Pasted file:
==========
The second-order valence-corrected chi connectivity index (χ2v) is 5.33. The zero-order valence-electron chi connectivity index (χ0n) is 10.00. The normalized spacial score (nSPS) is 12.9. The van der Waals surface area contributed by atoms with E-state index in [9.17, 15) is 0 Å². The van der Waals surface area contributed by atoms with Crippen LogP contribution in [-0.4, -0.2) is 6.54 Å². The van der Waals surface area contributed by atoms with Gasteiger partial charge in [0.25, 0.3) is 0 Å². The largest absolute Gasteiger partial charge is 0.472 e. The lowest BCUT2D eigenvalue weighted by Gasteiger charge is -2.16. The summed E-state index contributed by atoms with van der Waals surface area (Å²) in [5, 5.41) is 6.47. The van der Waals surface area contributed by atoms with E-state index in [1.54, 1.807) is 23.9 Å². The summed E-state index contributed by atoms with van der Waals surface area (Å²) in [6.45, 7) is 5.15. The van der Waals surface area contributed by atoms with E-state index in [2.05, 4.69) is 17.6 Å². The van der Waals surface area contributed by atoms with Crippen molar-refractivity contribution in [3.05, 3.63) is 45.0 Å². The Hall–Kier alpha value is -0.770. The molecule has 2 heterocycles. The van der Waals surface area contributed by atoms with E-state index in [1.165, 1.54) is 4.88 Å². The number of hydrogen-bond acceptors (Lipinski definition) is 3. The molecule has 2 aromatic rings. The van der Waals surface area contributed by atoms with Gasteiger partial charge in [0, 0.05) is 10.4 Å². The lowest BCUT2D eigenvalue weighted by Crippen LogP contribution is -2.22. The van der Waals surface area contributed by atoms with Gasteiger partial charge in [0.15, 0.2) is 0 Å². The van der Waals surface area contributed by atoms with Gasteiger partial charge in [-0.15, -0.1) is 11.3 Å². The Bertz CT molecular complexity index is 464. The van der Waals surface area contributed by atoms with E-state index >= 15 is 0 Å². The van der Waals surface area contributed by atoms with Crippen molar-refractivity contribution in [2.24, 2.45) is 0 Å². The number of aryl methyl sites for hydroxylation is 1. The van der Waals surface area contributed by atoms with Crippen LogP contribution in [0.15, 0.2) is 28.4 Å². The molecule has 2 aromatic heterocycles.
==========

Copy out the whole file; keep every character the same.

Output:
The second-order valence-corrected chi connectivity index (χ2v) is 5.33. The zero-order valence-electron chi connectivity index (χ0n) is 10.00. The normalized spacial score (nSPS) is 12.9. The van der Waals surface area contributed by atoms with E-state index in [9.17, 15) is 0 Å². The van der Waals surface area contributed by atoms with Crippen LogP contribution in [-0.4, -0.2) is 6.54 Å². The van der Waals surface area contributed by atoms with Gasteiger partial charge in [0.25, 0.3) is 0 Å². The largest absolute Gasteiger partial charge is 0.472 e. The lowest BCUT2D eigenvalue weighted by Gasteiger charge is -2.16. The summed E-state index contributed by atoms with van der Waals surface area (Å²) in [5, 5.41) is 6.47. The van der Waals surface area contributed by atoms with E-state index in [1.54, 1.807) is 23.9 Å². The summed E-state index contributed by atoms with van der Waals surface area (Å²) in [6.45, 7) is 5.15. The van der Waals surface area contributed by atoms with E-state index in [2.05, 4.69) is 17.6 Å². The van der Waals surface area contributed by atoms with Crippen molar-refractivity contribution in [3.05, 3.63) is 45.0 Å². The Hall–Kier alpha value is -0.770. The molecule has 2 heterocycles. The van der Waals surface area contributed by atoms with E-state index in [1.165, 1.54) is 4.88 Å². The number of hydrogen-bond acceptors (Lipinski definition) is 3. The molecule has 2 aromatic rings. The van der Waals surface area contributed by atoms with Gasteiger partial charge in [0, 0.05) is 10.4 Å². The lowest BCUT2D eigenvalue weighted by Crippen LogP contribution is -2.22. The van der Waals surface area contributed by atoms with Gasteiger partial charge in [0.15, 0.2) is 0 Å². The van der Waals surface area contributed by atoms with Gasteiger partial charge in [-0.15, -0.1) is 11.3 Å². The Bertz CT molecular complexity index is 464. The van der Waals surface area contributed by atoms with E-state index >= 15 is 0 Å². The van der Waals surface area contributed by atoms with Crippen molar-refractivity contribution in [2.24, 2.45) is 0 Å². The number of aryl methyl sites for hydroxylation is 1. The van der Waals surface area contributed by atoms with Crippen LogP contribution in [0.15, 0.2) is 28.4 Å². The molecule has 2 aromatic heterocycles.